SARAJEVO, December 2 (FENA) – BIRN has awarded grants to 20 journalists, historians, artists and activists for small projects exploring the archives of the International Criminal Tribunal for the Former Yugoslavia and domestic courts in ex-Yugoslav countries that dealt with war crimes cases.
The Balkan Investigative Reporting Network has selected 20 journalists, historians, artists and activists to receive grants to create small projects based on the archives of the UN war crimes tribunal in The Hague and domestic courts in former Yugoslav countries.
The recipients of the grants will conduct research, collect documents and dig deeper into the courts’ archives.
They will produce a total of 18 small projects that use the archives to explore topics related to truth, justice, accountability and dealing with the past.
“The immense archive of the ICTY and other international and local courts in the former Yugoslavia is an opportunity for all of us – journalists, artists, historians and civil society in general – to look beyond court records in order to try to reveal, expose and document wrongdoings and explain the complexity of the 1990s wars,” said Marija Ristić, regional director of BIRN.
“This is a unique initiative that brings together different professions with the same goal – to increase discussion around our past, but also to acknowledge the suffering of the others at the time where revisionism and denial is growing,” she added.
BIRN initially planned to fund only 10 small projects, but due to a large number of high-quality applications, decided to increase that number and fund 20 grantees to explore the courts’ archives.
“The huge interest we had for this shows that despite negative trends, many of us still very much care about continue to work on dealing with the past,” Ristić said.
The projects will include websites, journalistic pieces, audio projects, photographs, drawings and educational guidelines.
They will explore issues such as sexual violence, amnesty laws, economic crimes, as well as the role of music, media, elites and paramilitaries during the violent break-up of Yugoslavia, and will be mentored by BIRN staff during the process.
Some of the projects will shed light on specific incidents that happened during the Balkan wars but were never exposed to the wider public.
The grant scheme is supported by the Kingdom of The Netherlands and is a part of BIRN’s Transitional Justice Program, a regional initiative that aims to improve the general public’s understanding of transitional justice in Albania, Bosnia and Herzegovina, Croatia, Kosovo, North Macedonia, Montenegro and Serbia.
The selected grantees will be working on the following projects:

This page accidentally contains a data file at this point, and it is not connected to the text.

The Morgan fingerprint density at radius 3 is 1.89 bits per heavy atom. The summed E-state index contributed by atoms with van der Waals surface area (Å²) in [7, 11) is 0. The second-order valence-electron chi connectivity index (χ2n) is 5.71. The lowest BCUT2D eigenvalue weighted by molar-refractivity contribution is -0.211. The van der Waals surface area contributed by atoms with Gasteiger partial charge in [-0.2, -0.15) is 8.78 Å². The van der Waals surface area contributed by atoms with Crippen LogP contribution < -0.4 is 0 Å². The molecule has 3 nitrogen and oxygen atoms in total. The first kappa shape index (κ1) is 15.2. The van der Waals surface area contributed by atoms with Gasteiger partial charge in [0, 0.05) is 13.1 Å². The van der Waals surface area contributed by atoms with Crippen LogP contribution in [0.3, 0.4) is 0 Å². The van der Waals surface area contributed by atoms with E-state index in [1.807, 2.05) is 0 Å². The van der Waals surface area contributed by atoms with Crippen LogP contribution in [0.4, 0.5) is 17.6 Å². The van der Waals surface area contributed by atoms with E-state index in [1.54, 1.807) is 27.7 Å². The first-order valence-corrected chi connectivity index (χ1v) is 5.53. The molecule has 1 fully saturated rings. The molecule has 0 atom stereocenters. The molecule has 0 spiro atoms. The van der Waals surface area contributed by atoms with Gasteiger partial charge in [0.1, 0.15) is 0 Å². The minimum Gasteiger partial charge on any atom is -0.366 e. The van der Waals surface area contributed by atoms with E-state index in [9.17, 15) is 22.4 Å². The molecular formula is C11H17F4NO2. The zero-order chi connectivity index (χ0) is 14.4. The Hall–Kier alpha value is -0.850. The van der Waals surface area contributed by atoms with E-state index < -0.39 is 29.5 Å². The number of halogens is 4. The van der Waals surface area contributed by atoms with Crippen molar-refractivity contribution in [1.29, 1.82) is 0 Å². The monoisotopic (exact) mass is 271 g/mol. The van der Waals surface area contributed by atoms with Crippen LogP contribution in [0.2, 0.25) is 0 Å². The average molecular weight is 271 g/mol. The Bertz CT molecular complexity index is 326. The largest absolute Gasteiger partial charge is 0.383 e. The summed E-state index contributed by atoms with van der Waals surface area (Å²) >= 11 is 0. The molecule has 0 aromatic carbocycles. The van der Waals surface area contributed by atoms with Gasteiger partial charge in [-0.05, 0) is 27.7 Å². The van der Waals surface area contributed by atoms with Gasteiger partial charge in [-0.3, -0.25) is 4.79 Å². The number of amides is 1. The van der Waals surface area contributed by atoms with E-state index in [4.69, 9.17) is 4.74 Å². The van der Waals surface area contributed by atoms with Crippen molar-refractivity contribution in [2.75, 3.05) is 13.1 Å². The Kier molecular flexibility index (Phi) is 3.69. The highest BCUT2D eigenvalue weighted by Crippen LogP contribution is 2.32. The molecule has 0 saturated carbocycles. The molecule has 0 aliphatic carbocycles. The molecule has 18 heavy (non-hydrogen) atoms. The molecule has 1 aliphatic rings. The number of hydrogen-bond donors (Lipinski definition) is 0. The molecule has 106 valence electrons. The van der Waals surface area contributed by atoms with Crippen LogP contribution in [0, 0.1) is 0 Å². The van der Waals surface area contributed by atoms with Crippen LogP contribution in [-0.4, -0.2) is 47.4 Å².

Barbara Matejčič will produce an audio documentary based on the ICTY’s sexual violence cases.
Biljana Volchevska will produce an academic paper based on archival research of documentation related to amnesty laws at the International Criminal Court and the national court of North Macedonia.
Braden Bjella will research the role of music in the Yugoslav wars.
Edin Omerčić will dig deeper into the military uprising that started in September 1993 in Banja Luka.
Ejup Gojnovci will write a journalistic piece about the murder of 16 men from the Mirena family during the war in Kosovo.
Elma Demir will explore the political economy of war by looking into economic crimes in the archives of the ICTY.
Emir Suljagić will question the role of the Bosnian Serb Assembly before and during the war in Bosnia and Herzegovina.
Iva Vukušić will write an academic paper and create an educational website to present crimes committed in Bosnia and Herzegovina by paramilitary forces.
Ivana Radović will examine cases of sexual slavery in the wars in the former Yugoslavia in the context of human trafficking.
Jorie Horsthuis and Martino Lombezzi will look into the daily work of domestic courts to show how facts are assessed and justice and accountability are established.
Nikolaos Kostopoulos will create an artistic multimedia project examining the role of media narratives during the wars in the former Yugoslavia.
Paul Lowe will create a visual presentation of ‘Sniper Alley’ during the siege of Sarajevo using archive footage and other available materials.
Stacy Sullivan will follow up a story she covered years ago about a mother and her son who is born of rape and their search for truth and justice in the aftermath of war.
Tom Barlow Brown will mix a visual and investigative approach to present more information about the shelling of the town of Gorazde during the war in Bosnia and Herzegovina.
Tvrtko Pater will use the ICTY archives to develop educational content that will be used in high schools and will allow both students and professors to tackle the topic of war crime trials.
Velma Sarić and Mirko Pincelli will create a documentary explaining the crimes that were committed in Vlasenica in Bosnia and Herzegovina, why this case is important and how it affected the ICTY’s work.
Vladimir Miladinović will create a series of 34 drawings based on one of the found documents in the archive of the ICTY.
Vladimir Petrović will create a digital collection of material related to the Vance-Owen Peace Plan for Bosnia and Herzegovina.